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Advantage of [ServiceDependency] in WCSF – Instance Reuse

Posted by Jean Paul on April 6, 2011

Web Client Software Factory provides with a good feature through [ServiceDependency] attribute.

This attribute allows us to make use of the Dependency Injection and Instance Reuse advantages.


Let us have an example to learn the [ServiceDependency] attribute.

Step 1: Create a new WCSF project

You can open the Visual Studio 2010, and use File>New Project and enter the project name as shown in the image below:


In the appearing wizard after screen above click Finish.

Step 2: Create a Utility class in Shell module

You can view from the solution explorer that there is a Shell module.

Right click on it and add new class named Utility which is having a single method named Greetings();


After the actions the solution explorer looks like above image.

The content of Utility class will be:

using System;

using System.Collections.Generic;

using System.Linq;

using System.Text;

namespace ServiceDependencyTest.Shell


public class Utility


public Utility()



public string Greetings()


return “Hello There!”;




Step 4: Specify the class Utility in global services

The Web Client Software Factory framework uses the term services for instances of classes that implement a particular interface. The services would be accessible through a service locator.

For specifying our class instance as a service we have to modify the ShellModuleInitializer.cs

Note: There are global and module services. The services specified as global would be accessible to all modules in the application and the services specified as module is visible only to the module in which it is declared.

In our case we are going to declare the Utility class in the global services. For this add the line

globalServices.AddNew<Utility, Utility>(); in the method AddGlobalServices(IServiceCollection globalServices)


Step 5: Declare the property with [ServiceDependency]

Now we proceed with declaring a new property named Utility in the DefaultViewPresenter class.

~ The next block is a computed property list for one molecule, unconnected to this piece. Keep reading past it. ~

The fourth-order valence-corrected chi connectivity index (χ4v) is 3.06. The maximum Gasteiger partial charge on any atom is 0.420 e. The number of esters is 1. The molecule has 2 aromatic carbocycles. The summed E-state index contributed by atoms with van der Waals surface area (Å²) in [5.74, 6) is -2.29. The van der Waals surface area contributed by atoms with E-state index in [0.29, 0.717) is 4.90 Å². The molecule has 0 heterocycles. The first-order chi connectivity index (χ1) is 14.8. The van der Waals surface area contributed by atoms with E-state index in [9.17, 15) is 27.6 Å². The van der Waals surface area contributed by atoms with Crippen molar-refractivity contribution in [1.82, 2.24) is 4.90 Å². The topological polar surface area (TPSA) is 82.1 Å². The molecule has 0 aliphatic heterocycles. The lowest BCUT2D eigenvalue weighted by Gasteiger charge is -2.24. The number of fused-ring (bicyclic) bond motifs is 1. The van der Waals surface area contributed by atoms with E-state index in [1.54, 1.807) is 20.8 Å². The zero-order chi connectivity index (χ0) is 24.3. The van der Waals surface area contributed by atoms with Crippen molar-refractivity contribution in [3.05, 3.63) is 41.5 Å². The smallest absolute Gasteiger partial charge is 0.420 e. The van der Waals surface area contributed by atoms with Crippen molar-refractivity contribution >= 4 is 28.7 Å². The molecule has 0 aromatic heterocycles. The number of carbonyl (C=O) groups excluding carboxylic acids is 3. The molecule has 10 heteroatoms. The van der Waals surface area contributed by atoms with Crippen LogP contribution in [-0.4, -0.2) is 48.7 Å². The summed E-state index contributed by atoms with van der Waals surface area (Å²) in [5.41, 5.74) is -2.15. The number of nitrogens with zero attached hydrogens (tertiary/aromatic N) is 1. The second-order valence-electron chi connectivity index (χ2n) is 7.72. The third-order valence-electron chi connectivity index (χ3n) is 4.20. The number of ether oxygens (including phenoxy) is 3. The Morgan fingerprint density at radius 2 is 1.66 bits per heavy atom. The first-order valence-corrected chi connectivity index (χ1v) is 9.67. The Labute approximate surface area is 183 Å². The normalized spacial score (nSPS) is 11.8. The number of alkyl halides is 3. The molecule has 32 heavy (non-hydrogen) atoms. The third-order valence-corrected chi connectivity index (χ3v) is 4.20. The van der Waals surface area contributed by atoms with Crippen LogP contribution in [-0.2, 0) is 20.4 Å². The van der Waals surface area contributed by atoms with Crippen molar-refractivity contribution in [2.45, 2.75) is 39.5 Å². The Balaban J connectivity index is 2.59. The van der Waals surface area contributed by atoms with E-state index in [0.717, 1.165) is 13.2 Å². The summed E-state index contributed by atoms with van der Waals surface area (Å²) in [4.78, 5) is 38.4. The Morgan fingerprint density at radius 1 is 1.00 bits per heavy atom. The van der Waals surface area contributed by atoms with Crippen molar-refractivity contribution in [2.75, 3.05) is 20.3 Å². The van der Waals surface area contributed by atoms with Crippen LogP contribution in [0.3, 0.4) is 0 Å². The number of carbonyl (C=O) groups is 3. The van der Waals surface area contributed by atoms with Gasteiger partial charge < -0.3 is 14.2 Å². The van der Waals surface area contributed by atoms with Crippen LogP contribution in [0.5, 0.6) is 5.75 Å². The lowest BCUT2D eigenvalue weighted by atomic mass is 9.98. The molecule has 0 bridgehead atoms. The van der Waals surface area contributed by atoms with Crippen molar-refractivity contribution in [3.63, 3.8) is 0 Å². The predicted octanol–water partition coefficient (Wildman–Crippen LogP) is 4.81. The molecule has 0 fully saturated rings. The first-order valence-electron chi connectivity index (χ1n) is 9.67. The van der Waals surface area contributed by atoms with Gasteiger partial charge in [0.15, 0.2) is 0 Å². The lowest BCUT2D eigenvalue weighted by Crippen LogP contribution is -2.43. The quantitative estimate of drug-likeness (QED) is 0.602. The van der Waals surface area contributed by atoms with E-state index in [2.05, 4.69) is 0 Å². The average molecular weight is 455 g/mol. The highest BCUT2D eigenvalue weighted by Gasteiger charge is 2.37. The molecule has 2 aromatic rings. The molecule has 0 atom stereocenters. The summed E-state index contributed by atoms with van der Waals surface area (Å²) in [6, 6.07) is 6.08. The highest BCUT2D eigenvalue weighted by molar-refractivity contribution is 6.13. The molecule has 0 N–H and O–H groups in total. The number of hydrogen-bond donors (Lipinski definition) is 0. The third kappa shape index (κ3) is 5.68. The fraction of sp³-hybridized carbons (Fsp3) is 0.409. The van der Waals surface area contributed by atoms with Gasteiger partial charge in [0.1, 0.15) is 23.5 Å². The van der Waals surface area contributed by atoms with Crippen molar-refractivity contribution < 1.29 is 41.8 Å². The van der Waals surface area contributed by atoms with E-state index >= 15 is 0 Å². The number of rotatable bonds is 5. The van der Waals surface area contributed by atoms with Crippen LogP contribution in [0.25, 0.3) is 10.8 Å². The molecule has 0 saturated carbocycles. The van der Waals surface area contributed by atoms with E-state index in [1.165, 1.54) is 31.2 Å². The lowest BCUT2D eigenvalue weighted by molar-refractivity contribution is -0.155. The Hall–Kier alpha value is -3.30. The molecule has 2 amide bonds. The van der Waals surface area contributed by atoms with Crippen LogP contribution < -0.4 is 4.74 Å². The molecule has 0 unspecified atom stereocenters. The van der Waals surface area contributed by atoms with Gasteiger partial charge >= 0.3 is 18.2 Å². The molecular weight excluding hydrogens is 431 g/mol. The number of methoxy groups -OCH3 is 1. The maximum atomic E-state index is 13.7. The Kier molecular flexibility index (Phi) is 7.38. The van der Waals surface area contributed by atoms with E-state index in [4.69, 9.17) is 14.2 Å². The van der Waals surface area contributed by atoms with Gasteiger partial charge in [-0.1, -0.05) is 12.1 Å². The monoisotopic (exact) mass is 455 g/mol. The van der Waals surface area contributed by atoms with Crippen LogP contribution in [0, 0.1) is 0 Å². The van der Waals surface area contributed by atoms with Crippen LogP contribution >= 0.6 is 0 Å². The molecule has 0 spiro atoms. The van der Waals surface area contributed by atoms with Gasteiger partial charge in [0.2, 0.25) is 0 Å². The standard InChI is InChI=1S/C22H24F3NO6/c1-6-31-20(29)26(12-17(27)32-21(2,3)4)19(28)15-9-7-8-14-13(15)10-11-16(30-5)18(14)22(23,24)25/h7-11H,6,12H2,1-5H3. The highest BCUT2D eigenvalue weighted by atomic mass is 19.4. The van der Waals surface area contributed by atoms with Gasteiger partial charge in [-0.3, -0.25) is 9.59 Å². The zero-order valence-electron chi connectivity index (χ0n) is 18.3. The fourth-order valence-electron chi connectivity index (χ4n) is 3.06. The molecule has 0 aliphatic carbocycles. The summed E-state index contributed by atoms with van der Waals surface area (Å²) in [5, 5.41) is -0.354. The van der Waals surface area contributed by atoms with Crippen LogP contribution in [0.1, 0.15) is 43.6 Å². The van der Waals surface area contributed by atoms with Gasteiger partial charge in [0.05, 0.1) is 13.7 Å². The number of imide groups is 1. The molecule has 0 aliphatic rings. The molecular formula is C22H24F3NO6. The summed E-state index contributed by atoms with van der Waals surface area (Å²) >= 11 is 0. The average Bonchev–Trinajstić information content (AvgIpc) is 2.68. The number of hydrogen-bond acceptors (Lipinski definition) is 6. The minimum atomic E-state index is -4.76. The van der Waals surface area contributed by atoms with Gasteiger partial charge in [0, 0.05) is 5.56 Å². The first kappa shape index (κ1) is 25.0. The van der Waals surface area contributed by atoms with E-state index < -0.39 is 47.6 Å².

public Utility Utility





Please note that we marked the property with [ServiceDependency] – this will automatically take care of the instance injection.

The other way of instance creation is using the [CreateNew] attribute.

Step 6: Testing the application

Back to the web application we can place a label and button on the form. On click of the button use the following code.

protected void Button1_Click1(object sender, EventArgs e)


Label1.Text = this._presenter.Utility.Greetings();


Now you can run the application and clicking the button you will be able to see the greetings text.


Note: The Model View Presenter (MVP) constraints are violated in the above example by placing button handler code inside the view inorder to make the example more simple.

Instance Reuse

The WCSF provides the flexibility of instance reuse in the above scenario. You can verify it by placing a breakpoint in the constructor of Utility class and pressing button multiple times. There will be only one hit of the breakpoint. For getting the complete feel through running application, just replace the content of Utility class with the following.

public class Utility


public Utility()




private static int _InstanceCount;

public string Greetings()


string msg = string.Format(“(From instance: {0})”, _InstanceCount);

return “Hello There!” + msg;



Using Code

The WCSF 2010 framework is needed to run the application.  For installing WCSF please refer to

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